Amplicon sequencing
The results of AFLP amplicons sequencing revealed that, out of 63 amplicons sent for sequencing, 32 amplicons were successfully sequenced while 31 amplicons were not. Sequence homology BLAST search at the National Center for Biotechnology Information ( using BLASTn program revealed different gene functions (Figure 3) and  out of 32 amplicons 22 were homologous to Z. mays L. reference genome in the database, whereas 10 amplicon sequences were related to other species. Among the 22 amplicons that were in homology with Z. mays L. 15 were associated with plant response to biotic and abiotic stresses (Supplementary materials Table 1).



The results of this study showed the efficiency of the AFLP technique for determination of molecular polymorphism in maize germplasm. The AFLP primer combination M-CTG/E-ACA yielded the highest number of 17 amplified DNA fragments and M-CAA/E-AGC with the lowest (9). Primer combination M-CAT/E-ACC showed significant molecular polymorphism percent (90%). While more laborious and time-consuming (Garcia et al., 2004), AFLP can lead to the detection of large numbers of bands in a single lane of the AFLP gel, which in turn increases the chance of finding polymorphic markers per lane (He and Prakash, 1997).
These results are in line with those of Maheswaran et al.   (1997)    who    detected   a   substantial   number of  polymorphic AFLP bands in studies involving Oryza sativa. In this study, low polymorphism was noted on primer pairs M-CTA/E-ACG and M-CAA/E-ACT which attained the polymorphism of 60% respectively. This could be linked to the type of primer combinations used or scoring method applied while conducting the present investigation, as only consistent bands were scored and suspicious bands were not included (Vos et al., 1995). Cluster analysis showed that the genotypes were grouped into three clusters based on their genetic differences, responses to MLN and the geographical origins where landraces were collected. Although the resulted groups were consistent with resistance traits, some mixtures were observed. A similar result has been reported earlier in sorghum accessions and breeding varieties by Uptmoor et al. (2003).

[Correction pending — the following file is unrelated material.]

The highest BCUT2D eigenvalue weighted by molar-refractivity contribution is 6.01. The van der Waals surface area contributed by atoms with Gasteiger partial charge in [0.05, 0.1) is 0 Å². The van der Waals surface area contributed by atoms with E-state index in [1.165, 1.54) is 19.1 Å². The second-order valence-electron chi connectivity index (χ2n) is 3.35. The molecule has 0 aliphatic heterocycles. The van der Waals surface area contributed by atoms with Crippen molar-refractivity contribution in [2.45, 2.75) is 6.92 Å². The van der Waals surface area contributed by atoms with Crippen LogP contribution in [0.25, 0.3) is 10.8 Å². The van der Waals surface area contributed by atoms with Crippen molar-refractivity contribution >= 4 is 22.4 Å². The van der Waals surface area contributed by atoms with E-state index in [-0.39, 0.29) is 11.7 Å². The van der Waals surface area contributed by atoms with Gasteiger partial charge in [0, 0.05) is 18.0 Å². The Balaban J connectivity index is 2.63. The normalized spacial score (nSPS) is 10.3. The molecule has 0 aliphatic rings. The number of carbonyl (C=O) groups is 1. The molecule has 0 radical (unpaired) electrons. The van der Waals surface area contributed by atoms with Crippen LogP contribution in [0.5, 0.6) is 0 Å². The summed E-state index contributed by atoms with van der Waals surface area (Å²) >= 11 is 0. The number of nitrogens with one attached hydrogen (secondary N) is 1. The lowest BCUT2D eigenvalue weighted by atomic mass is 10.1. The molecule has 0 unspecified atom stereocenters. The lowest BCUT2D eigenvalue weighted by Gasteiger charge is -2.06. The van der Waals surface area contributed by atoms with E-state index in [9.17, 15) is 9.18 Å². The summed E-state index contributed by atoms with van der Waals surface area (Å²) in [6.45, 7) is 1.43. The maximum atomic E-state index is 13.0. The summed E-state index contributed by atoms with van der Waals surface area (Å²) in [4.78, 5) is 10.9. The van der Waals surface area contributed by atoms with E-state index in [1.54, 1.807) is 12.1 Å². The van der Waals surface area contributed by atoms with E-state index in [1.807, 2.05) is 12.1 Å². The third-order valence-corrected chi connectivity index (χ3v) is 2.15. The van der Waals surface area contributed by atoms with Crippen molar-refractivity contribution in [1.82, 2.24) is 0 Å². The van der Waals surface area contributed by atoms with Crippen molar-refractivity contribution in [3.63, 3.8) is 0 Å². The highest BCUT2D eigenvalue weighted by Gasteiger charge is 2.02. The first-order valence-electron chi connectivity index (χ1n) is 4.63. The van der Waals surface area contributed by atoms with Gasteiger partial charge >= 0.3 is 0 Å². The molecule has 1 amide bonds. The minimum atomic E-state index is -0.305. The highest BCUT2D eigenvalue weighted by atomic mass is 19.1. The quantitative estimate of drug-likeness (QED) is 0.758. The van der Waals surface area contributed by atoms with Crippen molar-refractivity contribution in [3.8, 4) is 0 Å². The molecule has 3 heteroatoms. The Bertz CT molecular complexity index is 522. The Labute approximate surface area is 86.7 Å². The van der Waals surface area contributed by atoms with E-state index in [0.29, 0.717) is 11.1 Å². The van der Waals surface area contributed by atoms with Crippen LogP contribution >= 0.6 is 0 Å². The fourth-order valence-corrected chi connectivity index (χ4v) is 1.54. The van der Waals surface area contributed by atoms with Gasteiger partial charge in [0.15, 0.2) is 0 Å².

CIMMYT lines (CML494, CLYN261and CLYN231) reported to be MLN promising  resistant  were  pooled  to sub-cluster 1.1. Similarly, tolerant landraces TZA-3567, TZA-2793, TZA-3543, and TZA-3585 were as well clustered together in sub-cluster 1.2; landrace TZA-4505 and the resistant US line N218 were grouped in sub-cluster 1.3. In the cluster I, landraces were collected from similar agro-ecological zones in the same region(s), for example, landraces, TZA-3567, and TZA-3543 were collected from Morogoro district in Morogoro region which appears the same for landrace TZA-2793 which was also collected from Kilombero district in Morogoro region as well. Our results suggest that these landraces may have a similar genetic background because farmers usually tend to save and exchange seeds. This may be a reason to presume that similar landrace lines may be known in different vernacular names in the same region. This may apply for landraces TZA-3585 and TZA-4505, which were collected from Mtwara and Ruangwa districts respectively. These two districts are found  in  the  same agro-ecology zone.
The US line OH7B was clustered in cluster II, this maize line is reported to be resistant against MDMV (Roane et al., 1983), a potyvirus also implicated to induce MLN in synergy with MCMV. The reported findings suggest that resistance against any one of the causal viruses could significantly reduce crop damage CIMMYT (2013). Apparently, this line is mentioned to tolerate the incidence of MLN. The tolerance could be due to its ability to resist infection against MDMV.